Griffin, Melanie, and Tomaro I  Taylor. "Employing Analytics to Guide a Data-Driven Review of LibGuidesJournal of Web Librarianship  (19 June 2018)(https://doi.org/10.1080/19322909.2018.1487191). - Many librarians are involved with creating research guides, many in fact using LibGuides. So studies like this which use analytics to find out how our client base (i.e. students) actually use these guides can be extremely helpful. The goal, as the article makes clear, is "to create a more holistic picture of usability that will, in turn, guide more thoughtful, user-driven creation of library guides." - LRK

Haran, Judith A. "The Nuremberg Trials Project at Harvard Law School: Making History Accessible to AllJournal of Contemporary Archival Studies (JCAS)  5(22 Jun 2018)(https://elischolar.library.yale.edu/jcas/vol5/iss1/9/). - Back when I was a new archivist, one of the first collections on which I worked was the National Library of Medicine's collection of court documents from the medical prosecution at the Nuremburg Trials. In preparing its finding aid, I learned that the documentary history of the trials was a mess, with no clear single record copy available anywhere. The librarians at the Harvard Law School Library discovered the same thing when they began their ambitious project to digitize its massive ("between seven and twelve tons of paper") collection of mimeographed trial documents. Haran notes the existence of other Nuremburg collections (though she overlooks the set of documents at NLM) and properly suggests that it may be time for repositories to cooperate in building a virtual common collection. The other big take-away for me from this fascinating digitization project is the massive commitment of human and financial resources it took. Documents are thoroughly analyzed at the item level, with an average of 15 minutes spent on each document. It is terrific that Harvard has been able to muster the resources to undertake this level of analysis, but one wonders if it is a model that is transferable to other large collections. - PH

Marchant, Jo. "Buried by the Ash of Vesuvius, These Scrolls Are Being Read for the First Time in MillenniaSmithsonian Magazine  (July 2018)(https://www.smithsonianmag.com/history/buried-ash-vesuvius-scrolls-are-being-read-new-xray-technique-180969358/). - I have noted in the past general news articles about Brent Seales and his effort to use various forms of imaging to read nearly indecipherable texts. Others are just as fascinated by his efforts, as the recent story about him on 60 Minutes demonstrates. This longer article reviews Seales's earlier work and then focuses on his most recent investigation of a papyri fragment in the Bodleian Library at the University of Oxford. It does a good job of highlighting the technical, financial, and professional challenges Seales faces. But how exciting it would be if we could finally make the invisible writing on charred fragments readable again! - PH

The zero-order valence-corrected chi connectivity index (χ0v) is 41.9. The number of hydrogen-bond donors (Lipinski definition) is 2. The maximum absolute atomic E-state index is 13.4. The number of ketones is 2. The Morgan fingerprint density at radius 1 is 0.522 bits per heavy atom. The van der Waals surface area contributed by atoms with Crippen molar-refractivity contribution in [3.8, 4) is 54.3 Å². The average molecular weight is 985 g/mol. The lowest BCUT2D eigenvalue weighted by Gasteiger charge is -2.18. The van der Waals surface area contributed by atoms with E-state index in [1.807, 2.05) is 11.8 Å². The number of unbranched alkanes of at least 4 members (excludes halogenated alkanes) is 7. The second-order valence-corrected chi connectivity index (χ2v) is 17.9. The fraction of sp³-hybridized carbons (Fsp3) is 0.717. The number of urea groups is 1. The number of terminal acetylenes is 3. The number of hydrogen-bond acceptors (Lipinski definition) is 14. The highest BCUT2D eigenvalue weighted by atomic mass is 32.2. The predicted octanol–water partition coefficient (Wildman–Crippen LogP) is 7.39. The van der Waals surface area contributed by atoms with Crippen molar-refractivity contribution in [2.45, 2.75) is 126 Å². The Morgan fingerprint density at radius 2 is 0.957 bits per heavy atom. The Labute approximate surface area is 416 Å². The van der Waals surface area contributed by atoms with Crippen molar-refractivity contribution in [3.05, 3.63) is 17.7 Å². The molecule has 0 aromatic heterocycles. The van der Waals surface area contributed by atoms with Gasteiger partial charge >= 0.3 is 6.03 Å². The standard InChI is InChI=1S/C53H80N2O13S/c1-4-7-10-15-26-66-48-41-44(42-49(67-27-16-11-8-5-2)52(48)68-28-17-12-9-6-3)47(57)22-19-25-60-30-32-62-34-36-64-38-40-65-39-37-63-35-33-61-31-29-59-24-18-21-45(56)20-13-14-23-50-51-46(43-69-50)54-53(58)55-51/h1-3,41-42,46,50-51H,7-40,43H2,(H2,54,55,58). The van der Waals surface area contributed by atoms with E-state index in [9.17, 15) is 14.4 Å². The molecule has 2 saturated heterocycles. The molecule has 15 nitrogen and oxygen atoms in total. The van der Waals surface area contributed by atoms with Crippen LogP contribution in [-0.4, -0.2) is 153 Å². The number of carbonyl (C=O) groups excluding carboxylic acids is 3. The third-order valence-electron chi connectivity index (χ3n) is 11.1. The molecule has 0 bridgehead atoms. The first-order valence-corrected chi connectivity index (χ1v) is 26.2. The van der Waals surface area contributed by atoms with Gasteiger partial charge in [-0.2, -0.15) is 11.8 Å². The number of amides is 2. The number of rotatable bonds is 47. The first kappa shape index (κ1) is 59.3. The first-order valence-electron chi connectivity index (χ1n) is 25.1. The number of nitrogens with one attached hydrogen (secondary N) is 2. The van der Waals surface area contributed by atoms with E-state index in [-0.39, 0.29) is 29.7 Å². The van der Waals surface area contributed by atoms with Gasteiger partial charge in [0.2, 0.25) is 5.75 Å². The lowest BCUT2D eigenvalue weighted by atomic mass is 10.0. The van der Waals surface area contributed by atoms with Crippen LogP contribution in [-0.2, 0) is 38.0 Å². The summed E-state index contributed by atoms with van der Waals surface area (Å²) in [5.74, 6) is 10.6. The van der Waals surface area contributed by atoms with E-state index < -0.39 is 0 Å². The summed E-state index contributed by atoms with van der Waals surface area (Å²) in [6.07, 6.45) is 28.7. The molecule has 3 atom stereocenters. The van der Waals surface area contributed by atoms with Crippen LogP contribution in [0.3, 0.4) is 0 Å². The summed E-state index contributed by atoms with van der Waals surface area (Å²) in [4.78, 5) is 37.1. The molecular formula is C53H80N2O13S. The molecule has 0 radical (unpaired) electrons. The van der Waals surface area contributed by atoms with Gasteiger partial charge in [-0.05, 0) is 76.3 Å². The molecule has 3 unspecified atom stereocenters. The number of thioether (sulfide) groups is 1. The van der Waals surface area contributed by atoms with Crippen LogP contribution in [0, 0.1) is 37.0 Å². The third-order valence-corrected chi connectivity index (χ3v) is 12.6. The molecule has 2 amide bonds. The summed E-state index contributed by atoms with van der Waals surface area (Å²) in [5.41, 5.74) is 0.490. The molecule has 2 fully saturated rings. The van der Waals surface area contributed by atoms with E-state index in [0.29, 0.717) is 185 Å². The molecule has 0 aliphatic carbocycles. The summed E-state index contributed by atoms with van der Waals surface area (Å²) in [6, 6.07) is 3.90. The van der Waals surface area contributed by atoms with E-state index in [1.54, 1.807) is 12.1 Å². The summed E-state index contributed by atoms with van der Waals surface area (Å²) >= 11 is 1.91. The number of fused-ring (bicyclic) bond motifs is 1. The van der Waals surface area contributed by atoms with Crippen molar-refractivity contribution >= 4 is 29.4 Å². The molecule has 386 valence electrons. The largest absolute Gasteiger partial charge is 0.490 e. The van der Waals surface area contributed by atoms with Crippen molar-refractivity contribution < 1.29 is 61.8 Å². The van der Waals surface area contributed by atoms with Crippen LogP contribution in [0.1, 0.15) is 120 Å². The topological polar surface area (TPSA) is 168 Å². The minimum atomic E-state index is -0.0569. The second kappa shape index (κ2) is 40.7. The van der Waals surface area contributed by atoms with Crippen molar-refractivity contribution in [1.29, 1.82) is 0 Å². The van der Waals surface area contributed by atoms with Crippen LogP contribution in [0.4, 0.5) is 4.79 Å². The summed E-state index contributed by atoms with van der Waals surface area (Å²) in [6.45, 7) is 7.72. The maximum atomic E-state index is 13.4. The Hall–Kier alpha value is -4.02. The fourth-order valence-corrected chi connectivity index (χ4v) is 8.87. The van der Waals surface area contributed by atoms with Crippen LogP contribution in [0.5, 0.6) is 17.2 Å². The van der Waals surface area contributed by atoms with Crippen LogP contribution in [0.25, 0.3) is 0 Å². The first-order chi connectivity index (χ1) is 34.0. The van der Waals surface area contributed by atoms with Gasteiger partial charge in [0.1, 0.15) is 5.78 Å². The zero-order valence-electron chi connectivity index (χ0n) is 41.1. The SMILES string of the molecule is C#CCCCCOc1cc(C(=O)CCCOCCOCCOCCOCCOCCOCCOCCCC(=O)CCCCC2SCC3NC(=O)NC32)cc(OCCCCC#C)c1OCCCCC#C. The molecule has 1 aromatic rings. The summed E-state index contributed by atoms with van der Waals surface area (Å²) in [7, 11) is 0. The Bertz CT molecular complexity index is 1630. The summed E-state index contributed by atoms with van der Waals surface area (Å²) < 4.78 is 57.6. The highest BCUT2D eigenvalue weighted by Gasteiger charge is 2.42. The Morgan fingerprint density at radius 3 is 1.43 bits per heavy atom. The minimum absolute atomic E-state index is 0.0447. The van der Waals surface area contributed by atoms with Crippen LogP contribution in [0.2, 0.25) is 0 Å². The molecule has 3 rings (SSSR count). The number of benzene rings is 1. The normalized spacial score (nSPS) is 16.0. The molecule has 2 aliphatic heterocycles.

Matthews, Leni, . "Terminology for Librarian Help on the Home PageEvidence Based Library and Information Practice  13(2)(2018)(https://journals.library.ualberta.ca/eblip/index.php/EBLIP/article/view/29405/21868). - The process of choosing terms for web links leaves designers balancing between a label long enough to be comprehensible, and one brief enough to be grasped immediately in a user’s first quick scan of a page. Librarians at the University of Texas at Arlington (UTA) discovered that user comprehension of link names is different than what page designers might have predicted. In spite of the usual advice for web designers to keep text on pages succinct, students preferred a longer link name, “Librarians by Academic Subject,” to shorter ones such as “Ask Us.” The students’ preference for a longer link was borne out by a rise in page views after the name was changed. The UTA librarians confirmed the importance of user testing and the value of designing for users rather than what library staff might think users want. - NN

Watkins, Alexander, Bridget  Madden, and Alexandra  Provo, et. al.Fair Use in the Visual Arts: Lesson Plans for Librarians  (n.p.): Art Libraries Society of North America, 14 June 2018.(https://www.arlisna.org/publications/arlis-na-research-reports/1479-fair-use-lesson-plans-op17). - ARLIS/NA has produced an interesting addition to the field of copyright education. This volume provides overviews of twelve lesson plans developed by visual resource librarians and used to introduce undergraduate and graduate students to some of the important elements in copyright. Because the students are often artists themselves, much of the focus is on how students can use the work of others in their future professional lives. Each course includes a summary of what was taught, reflections on the experience, and a collection of teaching materials and presentation slides in appendices. Because it is often easier to illustrate key copyright concepts with visual examples, any librarian who is faced with the challenge of teaching a workshop on copyright may find material of use. - PH